The digital roulette offered on fixed odds betting terminals is gambling’s crack cocaine.
As always when dawn breaks over this day, we turn to the parlour game of Fantasy Queen’s Speech. All regal orations have a strong element of fantasy, by painting a rosier picture of the legislative year ahead than the one that will come to pass. But the point of FQS is not to moan about the wishful thinking to which Her Majesty is condemned to give voice. It is to imagine what the old girl might say if a mischievous Black Rod spiked her water with a Mickey Finn truth serum.
This year, my preferred fantasy statement is as follows: “My Government will knowingly, deliberately and cynically add to my subjects’ sufferings, by colluding in the betting industry’s drive to increase the addiction to gambling.”
On reflection, the sovereign may be in the dark on this one, and, if so, she is in good company. The ruthless targeting of potential problem gamblers through the proliferation of the electronic gaming devices known as fixed odds betting terminals is a national scandal. But since very few of us ever enter a bookmakers’, and since the bookies’ prey are primarily those who do not vote and have no voice, it is largely hidden in plain sight.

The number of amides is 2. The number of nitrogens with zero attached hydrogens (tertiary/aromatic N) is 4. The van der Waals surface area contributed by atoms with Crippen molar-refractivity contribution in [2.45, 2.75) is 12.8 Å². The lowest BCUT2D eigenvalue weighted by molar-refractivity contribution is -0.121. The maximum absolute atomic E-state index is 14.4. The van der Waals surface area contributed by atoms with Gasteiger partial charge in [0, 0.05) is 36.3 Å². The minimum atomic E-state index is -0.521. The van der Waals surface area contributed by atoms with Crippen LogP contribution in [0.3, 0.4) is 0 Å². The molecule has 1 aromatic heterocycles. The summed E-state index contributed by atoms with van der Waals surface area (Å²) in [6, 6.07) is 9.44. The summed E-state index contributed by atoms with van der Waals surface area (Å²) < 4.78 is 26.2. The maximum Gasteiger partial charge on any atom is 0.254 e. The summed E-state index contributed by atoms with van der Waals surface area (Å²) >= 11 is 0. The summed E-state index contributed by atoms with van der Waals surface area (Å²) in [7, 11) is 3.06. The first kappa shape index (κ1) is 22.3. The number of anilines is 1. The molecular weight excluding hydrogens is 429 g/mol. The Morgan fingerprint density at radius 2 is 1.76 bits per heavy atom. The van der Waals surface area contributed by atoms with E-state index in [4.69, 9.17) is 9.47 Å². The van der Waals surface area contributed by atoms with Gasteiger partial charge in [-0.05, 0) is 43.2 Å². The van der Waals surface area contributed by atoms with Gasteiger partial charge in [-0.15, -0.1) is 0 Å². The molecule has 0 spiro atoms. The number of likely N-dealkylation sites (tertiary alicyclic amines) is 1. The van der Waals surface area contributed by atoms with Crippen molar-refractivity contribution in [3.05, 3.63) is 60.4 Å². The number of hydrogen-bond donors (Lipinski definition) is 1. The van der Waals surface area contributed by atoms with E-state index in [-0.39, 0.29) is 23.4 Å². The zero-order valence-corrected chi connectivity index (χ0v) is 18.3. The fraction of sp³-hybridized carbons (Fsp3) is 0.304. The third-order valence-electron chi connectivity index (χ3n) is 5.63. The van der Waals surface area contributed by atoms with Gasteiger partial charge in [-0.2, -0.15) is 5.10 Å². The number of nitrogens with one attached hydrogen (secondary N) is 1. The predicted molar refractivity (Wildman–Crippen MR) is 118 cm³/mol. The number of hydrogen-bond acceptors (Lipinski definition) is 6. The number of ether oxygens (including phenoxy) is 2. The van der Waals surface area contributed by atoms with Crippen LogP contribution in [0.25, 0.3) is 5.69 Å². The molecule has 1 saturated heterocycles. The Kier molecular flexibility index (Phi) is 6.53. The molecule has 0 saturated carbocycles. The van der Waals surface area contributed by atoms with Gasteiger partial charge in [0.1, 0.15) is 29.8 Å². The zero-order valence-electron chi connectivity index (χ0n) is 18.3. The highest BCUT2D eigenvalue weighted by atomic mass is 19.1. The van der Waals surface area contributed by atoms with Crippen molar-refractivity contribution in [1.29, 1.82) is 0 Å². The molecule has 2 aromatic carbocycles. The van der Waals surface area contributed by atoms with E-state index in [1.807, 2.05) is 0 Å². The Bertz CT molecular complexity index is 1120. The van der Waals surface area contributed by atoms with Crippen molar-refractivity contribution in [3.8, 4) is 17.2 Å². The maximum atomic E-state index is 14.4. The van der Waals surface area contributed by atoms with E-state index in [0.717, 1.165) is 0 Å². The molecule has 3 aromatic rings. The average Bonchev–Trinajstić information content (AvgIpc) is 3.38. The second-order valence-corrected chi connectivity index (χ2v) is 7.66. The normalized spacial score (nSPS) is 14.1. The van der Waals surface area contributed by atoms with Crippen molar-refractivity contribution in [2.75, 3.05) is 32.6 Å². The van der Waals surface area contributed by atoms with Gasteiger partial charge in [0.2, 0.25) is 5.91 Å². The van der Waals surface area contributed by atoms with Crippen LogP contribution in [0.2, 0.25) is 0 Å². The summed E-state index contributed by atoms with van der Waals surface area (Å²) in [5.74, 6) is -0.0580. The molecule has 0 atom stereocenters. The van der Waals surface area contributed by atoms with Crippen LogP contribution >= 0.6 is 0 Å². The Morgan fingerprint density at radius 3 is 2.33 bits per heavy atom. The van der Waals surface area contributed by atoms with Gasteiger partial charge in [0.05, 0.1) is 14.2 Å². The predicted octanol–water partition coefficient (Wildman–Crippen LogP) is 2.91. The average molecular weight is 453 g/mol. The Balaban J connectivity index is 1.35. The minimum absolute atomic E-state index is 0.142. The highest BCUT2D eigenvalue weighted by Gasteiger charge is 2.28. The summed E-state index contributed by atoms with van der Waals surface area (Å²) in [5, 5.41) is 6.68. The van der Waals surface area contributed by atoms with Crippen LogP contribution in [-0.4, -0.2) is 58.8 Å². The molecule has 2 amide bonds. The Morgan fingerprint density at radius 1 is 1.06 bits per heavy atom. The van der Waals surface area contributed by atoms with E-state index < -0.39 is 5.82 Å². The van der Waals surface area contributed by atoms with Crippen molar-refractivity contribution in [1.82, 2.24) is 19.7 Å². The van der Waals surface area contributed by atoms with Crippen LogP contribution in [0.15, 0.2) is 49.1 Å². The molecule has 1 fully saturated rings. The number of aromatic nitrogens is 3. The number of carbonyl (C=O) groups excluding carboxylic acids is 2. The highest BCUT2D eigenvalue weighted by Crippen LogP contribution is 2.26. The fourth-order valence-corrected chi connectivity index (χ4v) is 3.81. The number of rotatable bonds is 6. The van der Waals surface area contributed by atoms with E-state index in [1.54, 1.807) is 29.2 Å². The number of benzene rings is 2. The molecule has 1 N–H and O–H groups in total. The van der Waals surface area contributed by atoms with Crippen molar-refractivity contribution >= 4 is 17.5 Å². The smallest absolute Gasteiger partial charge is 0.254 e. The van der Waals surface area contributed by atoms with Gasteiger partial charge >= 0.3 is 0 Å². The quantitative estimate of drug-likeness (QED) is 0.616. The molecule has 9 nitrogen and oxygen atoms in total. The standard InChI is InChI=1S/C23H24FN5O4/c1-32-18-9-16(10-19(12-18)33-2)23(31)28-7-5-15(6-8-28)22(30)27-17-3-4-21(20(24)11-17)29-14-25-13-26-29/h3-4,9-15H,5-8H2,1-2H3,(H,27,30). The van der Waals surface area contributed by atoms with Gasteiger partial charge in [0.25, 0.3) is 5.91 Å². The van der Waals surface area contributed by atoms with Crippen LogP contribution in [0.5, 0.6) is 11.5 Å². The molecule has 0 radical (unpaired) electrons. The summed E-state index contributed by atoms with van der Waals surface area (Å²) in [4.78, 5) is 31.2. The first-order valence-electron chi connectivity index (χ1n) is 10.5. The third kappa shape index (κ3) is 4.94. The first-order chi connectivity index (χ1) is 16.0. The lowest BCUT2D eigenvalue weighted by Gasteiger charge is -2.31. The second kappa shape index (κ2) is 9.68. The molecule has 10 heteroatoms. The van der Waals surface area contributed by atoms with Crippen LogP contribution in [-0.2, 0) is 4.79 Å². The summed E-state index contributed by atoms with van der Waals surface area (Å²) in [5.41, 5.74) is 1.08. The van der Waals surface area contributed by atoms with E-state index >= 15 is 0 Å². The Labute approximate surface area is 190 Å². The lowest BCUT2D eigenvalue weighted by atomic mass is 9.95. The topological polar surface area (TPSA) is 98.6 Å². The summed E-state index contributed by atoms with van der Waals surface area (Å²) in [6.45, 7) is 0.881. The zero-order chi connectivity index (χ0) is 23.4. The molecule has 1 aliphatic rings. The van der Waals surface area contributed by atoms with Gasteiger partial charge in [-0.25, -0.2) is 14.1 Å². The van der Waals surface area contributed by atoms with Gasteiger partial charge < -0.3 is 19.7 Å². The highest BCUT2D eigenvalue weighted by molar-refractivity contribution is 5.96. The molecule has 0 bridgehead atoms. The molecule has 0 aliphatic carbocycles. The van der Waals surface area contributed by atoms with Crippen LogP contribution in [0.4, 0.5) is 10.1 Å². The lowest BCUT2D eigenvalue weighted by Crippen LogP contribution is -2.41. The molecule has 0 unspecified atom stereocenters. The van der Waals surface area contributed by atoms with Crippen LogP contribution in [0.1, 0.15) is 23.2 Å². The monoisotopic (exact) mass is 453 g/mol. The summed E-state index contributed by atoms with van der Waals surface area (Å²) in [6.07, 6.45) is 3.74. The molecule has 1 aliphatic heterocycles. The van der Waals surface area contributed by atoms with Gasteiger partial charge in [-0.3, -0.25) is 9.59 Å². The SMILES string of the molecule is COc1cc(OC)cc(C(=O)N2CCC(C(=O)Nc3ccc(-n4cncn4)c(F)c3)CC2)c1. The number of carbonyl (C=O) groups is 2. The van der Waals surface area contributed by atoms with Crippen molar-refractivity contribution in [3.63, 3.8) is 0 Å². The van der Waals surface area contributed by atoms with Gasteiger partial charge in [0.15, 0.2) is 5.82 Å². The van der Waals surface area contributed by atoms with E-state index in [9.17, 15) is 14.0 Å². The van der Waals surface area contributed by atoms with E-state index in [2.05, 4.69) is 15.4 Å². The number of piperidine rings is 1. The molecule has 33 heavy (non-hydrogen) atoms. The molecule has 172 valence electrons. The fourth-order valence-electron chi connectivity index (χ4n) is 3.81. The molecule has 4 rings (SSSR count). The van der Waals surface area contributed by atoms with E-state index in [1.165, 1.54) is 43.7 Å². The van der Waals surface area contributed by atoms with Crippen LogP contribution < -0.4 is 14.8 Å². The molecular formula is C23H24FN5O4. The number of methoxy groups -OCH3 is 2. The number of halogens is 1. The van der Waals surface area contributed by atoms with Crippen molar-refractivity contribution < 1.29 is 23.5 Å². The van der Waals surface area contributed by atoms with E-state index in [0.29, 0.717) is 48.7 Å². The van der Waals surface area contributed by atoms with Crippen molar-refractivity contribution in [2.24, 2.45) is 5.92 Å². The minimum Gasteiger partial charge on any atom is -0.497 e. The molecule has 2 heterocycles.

I should state, in the hope of pre-empting any squealing letters of complaint from the bookies and their friends at Westminster, that I am not a puritanical enemy of gambling. Like Derek Webb, a professional gambler who made a fortune from inventing casino games, and now spends part of it fighting the march of FOBTs via his Campaign For Fairer Gambling, I am the precise opposite.
Read the full article in The Independent online.